Ken Ham Disinvited from Homeschooling Events over 'Ungodly' Remarks

Ken Ham, founder of the Creation Museum, was disinvited earlier this week from speaking at two homeschooling conferences because organizers felt he made "unnecessary, ungodly, and mean-spirited" remarks about the conventions and other speakers.

On Saturday, Ham was still posting messages on his Facebook page about Peter Enns – the speaker who, according to Ham, he is accused of making mean-spirited remarks about. Ham accuses Enns, a senior fellow of biblical studies at the BioLogos Foundation based in San Diego, of not believing in a literal Adam and Fall. He also takes issue with Enns's belief that sin should not be discussed with young children because it would cause problems with their view of God.

"Thought I would share this video clip from Peter Enns (given to students at Westmont). In 1 Corinthians 15 and Romans 5 for instance, Paul talks about Adam," wrote Ham on his Facebook page on Saturday. "Peter Enns sees this as a problem – and that Adam shouldn't be in the New Testament! But this is GOD's WORD!!"

Get Our Latest News for FREE

Subscribe to get daily/weekly email with the top stories (plus special offers!) from The Christian Post. Be the first to know.

The BioLogos Foundation was founded by Dr. Francis Collins, who formerly served as the director of the National Center for Human Genome Research and now serves as director of the National Institutes of Health.

According to the BioLogos Foundation's website, the mission of the organization is to promote harmony between science and the Christian faith. The group believes that evolution, when understood properly, "best describes God's work of creation." BioLogos does not believe in young earth creationism, which Ham's apologetics ministry Answers in Genesis (AiG) does. Young earth creationism interprets the Genesis story of creation to mean that God created the Earth in six, 24-hour days.

Ham, who spoke at the Great Homeschool Conventions' earlier events in Greenville, S.C. and in Memphis, Tenn., had made presentations on how Enns was promoting unbiblical teachings and compromising the faith. The AiG founder also took to Facebook to criticize Enns, who was also invited to speak at the conventions to promote a Bible curriculum for homeschoolers.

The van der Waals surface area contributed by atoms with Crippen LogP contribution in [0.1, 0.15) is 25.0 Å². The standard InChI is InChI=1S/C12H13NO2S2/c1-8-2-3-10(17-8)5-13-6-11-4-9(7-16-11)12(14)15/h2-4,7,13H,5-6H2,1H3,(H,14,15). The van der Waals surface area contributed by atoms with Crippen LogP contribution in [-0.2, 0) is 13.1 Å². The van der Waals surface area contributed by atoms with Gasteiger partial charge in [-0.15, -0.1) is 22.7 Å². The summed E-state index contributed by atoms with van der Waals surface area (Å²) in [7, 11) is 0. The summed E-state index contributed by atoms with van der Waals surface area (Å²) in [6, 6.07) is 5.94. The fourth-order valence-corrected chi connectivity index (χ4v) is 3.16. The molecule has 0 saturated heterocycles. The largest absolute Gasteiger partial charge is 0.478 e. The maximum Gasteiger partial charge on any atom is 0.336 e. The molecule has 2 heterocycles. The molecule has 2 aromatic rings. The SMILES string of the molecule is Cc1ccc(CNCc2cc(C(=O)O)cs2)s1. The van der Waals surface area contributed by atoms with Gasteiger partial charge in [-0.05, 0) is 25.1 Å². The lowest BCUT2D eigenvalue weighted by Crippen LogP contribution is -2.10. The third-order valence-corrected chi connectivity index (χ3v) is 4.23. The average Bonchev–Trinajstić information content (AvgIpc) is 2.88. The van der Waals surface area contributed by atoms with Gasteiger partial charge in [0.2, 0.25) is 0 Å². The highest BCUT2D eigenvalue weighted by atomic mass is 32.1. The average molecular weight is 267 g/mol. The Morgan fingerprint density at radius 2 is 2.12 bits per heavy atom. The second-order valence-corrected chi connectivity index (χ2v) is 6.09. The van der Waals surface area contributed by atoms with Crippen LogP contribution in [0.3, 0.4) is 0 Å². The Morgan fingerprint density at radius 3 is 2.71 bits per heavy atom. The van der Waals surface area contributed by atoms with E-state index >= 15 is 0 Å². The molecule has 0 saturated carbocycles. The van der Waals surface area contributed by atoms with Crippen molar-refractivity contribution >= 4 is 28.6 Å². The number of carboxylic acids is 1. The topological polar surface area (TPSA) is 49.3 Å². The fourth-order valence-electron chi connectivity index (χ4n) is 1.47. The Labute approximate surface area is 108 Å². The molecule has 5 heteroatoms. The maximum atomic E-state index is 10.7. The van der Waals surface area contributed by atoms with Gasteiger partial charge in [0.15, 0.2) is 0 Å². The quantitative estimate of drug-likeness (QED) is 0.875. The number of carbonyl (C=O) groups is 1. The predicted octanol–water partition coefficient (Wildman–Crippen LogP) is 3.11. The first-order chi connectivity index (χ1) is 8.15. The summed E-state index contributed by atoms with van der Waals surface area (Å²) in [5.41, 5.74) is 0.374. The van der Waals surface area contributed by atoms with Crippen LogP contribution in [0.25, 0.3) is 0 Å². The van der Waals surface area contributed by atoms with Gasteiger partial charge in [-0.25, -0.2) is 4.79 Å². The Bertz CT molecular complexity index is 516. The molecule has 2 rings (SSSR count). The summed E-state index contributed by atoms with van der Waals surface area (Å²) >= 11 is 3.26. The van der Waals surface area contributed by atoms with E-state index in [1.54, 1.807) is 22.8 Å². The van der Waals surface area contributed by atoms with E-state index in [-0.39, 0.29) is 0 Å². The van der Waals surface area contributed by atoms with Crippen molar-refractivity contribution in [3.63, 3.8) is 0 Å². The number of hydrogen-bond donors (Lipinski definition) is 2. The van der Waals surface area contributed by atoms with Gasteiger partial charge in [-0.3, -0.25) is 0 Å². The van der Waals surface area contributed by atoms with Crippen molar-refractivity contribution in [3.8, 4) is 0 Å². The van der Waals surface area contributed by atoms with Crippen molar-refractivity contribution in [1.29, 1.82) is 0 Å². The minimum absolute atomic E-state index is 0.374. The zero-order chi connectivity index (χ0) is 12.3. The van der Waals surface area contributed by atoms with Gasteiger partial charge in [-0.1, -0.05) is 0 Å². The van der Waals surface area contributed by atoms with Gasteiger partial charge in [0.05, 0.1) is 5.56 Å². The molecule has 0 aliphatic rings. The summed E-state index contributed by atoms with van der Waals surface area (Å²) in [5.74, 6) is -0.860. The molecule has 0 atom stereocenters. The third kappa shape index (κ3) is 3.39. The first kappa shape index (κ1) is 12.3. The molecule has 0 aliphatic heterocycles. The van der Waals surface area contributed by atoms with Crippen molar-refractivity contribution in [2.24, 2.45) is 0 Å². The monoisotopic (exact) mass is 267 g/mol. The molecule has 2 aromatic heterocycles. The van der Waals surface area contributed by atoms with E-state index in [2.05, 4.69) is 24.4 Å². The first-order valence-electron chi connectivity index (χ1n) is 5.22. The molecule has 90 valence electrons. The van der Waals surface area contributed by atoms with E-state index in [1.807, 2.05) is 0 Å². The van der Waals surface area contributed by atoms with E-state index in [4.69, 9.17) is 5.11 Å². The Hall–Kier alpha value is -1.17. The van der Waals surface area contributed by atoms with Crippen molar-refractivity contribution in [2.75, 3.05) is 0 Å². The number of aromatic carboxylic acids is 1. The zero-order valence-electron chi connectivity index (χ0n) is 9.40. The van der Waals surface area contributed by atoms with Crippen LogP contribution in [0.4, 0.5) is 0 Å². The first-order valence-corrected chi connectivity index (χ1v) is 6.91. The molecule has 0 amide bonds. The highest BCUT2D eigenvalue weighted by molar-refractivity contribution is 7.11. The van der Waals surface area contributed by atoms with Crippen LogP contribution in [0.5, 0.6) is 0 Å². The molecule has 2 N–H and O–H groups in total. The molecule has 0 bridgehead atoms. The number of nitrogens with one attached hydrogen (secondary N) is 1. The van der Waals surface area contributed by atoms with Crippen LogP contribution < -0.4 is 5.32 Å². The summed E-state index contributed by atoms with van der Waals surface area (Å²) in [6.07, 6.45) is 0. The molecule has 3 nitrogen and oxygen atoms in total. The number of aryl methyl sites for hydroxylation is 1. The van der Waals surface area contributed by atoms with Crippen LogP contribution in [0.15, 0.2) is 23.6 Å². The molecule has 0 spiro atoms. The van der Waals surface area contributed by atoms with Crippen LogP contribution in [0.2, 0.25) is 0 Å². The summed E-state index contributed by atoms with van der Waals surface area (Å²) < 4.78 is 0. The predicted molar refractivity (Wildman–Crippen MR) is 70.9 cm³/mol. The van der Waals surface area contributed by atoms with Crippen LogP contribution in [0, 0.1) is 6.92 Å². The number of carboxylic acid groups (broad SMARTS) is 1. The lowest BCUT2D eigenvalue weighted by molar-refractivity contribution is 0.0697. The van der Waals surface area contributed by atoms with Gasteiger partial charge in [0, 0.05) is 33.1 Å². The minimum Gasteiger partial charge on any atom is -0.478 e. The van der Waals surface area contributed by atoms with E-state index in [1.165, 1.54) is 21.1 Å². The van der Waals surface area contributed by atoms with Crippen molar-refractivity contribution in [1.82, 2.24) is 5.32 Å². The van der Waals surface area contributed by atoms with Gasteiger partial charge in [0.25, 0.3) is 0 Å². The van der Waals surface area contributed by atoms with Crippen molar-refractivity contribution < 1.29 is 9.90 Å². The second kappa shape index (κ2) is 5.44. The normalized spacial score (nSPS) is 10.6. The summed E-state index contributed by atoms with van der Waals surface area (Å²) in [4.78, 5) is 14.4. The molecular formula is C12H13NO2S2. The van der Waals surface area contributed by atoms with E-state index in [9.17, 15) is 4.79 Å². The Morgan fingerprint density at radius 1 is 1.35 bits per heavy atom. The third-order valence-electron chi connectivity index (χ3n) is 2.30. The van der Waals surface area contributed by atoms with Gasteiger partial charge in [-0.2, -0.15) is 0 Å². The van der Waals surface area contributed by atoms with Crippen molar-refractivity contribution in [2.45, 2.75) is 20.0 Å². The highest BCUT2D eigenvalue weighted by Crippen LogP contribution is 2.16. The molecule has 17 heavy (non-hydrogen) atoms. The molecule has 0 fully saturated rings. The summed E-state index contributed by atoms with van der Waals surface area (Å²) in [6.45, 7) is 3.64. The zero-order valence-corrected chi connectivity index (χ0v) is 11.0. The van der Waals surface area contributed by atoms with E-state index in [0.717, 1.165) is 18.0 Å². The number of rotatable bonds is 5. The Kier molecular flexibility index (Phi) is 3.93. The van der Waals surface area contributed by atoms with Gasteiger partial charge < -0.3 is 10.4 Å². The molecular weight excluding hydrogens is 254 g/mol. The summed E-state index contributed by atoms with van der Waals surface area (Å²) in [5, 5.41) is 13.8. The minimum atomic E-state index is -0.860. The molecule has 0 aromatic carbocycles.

The AiG founder also told the crowd at the conventions that Enns had connections to another speaker, Susan Wise Bauer, whose company, Peace Hill Press, publishes Enns's Bible curriculum.

In an email to Ham earlier this week, the Advisory Board of the Great Homeschool Conventions wrote that it has decided to not only disinvite Ham and AiG from the two upcoming conventions, but from all future events.

"The Board believes that Ken's public criticism of the convention itself and other speakers at our convention require him to surrender the spiritual privilege of addressing our homeschool audience," read the email, posted on the AiG website.

"Our Board believes Ken's comments to be unnecessary, ungodly, and mean-spirited statements that are divisive at best and defamatory at worst," the homeschooling group wrote, however, that it is "100% young earth" in its scientific stance.

Ham was disinvited from the Great Homeschool Conventions in Cincinnati, Ohio, March 31-April 2, and the one near Philadelphia, Pa., June 23-25.

AiG complained on its website that the Great Homeschool Conventions did not call Ham to disinvite him, but simply sent an email late at night. The apologetics ministry is seeking to talk to the homeschooling group to discuss more about the conflict.

Was this article helpful?

Help keep The Christian Post free for everyone.

By making a recurring donation or a one-time donation of any amount, you're helping to keep CP's articles free and accessible for everyone.

We’re sorry to hear that.

Hope you’ll give us another try and check out some other articles. Return to homepage.